Keith and Faith Equine Scholarship winner Ryan Stacey provides and update on his time at the Irish National Stud.
As April passes by, the sun has finally been gracing us with its presence, brightening up not just the sky but everyone's mood.
The trees are blossoming and the tourists have been coming through the stud in big numbers.
With the foaling season slowly winding down, the stud also welcomed its 200th new-born foal of the breeding season. Those in the foaling unit having a celebratory drink for the occasion. It’s quite satisfying for that achievement to arrive after all the countless hours that us students and staff have put in during the day and also through the dark and mostly freezing nights.
I have also been lucky enough to travel with a mare for an outside cover to the Aga Khan's
Gilltown stud. The mare was being covered by Sea The Stars, the sire of such stallions as Stradavarius and Harzand to name a few. The striking son of Cape Cross out of Urban Sea (dam of four G1 winners) won six consecutive Gr.1 races in six months as a 3yo and it’s not hard to see why by the way he presents himself, a real equine athlete. In 2019, he commands a service fee of around $230,000 NZD.
There have been a few more site visits this month with the yards starting to get less busy. These have included an exclusive tour of every part of the new facilities and stands at the Curragh Racecourse before its opening on Monday 6th May. I had not seen it before the upgrade but the new facilities look state of the art and as modern looking as it can get. The Irish lads have told me it’s a hell of an upgrade to what it used to be.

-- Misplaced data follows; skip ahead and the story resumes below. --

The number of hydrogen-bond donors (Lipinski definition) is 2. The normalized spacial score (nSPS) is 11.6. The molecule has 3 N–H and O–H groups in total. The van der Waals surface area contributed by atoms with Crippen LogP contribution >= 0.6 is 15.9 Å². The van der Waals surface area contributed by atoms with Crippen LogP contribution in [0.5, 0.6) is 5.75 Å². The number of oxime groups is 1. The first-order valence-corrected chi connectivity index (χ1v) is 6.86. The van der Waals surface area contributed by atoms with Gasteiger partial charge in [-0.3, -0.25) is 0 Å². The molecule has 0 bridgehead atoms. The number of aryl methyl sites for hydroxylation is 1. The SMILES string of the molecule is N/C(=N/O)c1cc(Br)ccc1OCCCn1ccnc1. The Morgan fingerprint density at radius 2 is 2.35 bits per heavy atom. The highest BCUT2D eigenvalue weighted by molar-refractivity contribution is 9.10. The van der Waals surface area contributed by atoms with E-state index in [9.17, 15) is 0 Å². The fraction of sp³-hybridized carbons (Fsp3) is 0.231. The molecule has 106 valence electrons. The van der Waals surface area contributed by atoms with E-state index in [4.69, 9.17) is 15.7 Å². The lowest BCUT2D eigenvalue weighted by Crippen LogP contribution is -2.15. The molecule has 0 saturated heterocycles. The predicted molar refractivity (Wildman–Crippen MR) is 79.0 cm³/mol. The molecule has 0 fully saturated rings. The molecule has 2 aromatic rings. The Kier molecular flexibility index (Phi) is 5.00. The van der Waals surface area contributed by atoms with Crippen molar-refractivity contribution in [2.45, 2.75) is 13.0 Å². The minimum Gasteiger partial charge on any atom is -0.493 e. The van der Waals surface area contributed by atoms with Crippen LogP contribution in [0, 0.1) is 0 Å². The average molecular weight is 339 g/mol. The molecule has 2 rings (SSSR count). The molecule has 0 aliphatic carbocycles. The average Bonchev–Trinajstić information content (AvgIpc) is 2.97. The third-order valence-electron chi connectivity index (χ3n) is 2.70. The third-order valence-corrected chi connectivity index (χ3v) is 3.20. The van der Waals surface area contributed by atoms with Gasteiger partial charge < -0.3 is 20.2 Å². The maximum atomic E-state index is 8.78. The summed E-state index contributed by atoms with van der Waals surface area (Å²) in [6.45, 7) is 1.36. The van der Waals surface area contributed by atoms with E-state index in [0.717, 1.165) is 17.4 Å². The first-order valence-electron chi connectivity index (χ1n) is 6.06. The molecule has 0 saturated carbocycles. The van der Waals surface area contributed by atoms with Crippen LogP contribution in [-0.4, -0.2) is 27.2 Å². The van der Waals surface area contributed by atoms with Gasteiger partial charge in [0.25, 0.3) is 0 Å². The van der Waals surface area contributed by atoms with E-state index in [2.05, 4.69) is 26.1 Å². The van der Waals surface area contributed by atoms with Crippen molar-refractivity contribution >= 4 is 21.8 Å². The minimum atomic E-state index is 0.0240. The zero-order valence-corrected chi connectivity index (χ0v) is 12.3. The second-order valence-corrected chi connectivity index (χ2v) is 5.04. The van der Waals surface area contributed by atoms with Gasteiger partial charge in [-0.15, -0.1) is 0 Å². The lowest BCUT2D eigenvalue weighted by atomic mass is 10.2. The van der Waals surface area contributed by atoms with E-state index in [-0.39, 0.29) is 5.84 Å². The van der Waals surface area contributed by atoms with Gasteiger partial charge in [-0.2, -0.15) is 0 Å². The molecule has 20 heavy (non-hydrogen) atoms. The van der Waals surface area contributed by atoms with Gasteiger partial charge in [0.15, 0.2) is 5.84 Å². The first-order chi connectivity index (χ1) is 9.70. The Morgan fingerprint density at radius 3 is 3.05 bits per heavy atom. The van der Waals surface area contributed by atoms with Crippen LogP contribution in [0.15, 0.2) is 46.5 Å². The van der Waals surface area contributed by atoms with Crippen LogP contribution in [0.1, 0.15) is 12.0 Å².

Another visit has included a very informative trip to Troy Town Abbey Vets where we were given a tour of their facilities and shown the only equine MRI Scanner in Ireland. We also got to sit in and watch a live castration (gelding operation).
My interests have been elsewhere this month though, as the Karaka May sales are just around the corner. A sale for vendors to showcase their weanlings by new first season sires, going through the ring for the first time. It must be nervous but also an exciting time for stud farms around New Zealand showing off their new stock. I may be sounding biased, but I am personally looking forward to the weanlings being sold by Brighthill Farm's resident four-time G1 winning son of Zabeel, Preferment.
After foaling them yourself then seeing them grow into what they are today because of the amount of effort, care and time put in, you have a completely different understanding of the satisfaction as they go through the ring and the hammer drops.
With loads more visits and trips set for next month, there will be plenty to cover for my next blog.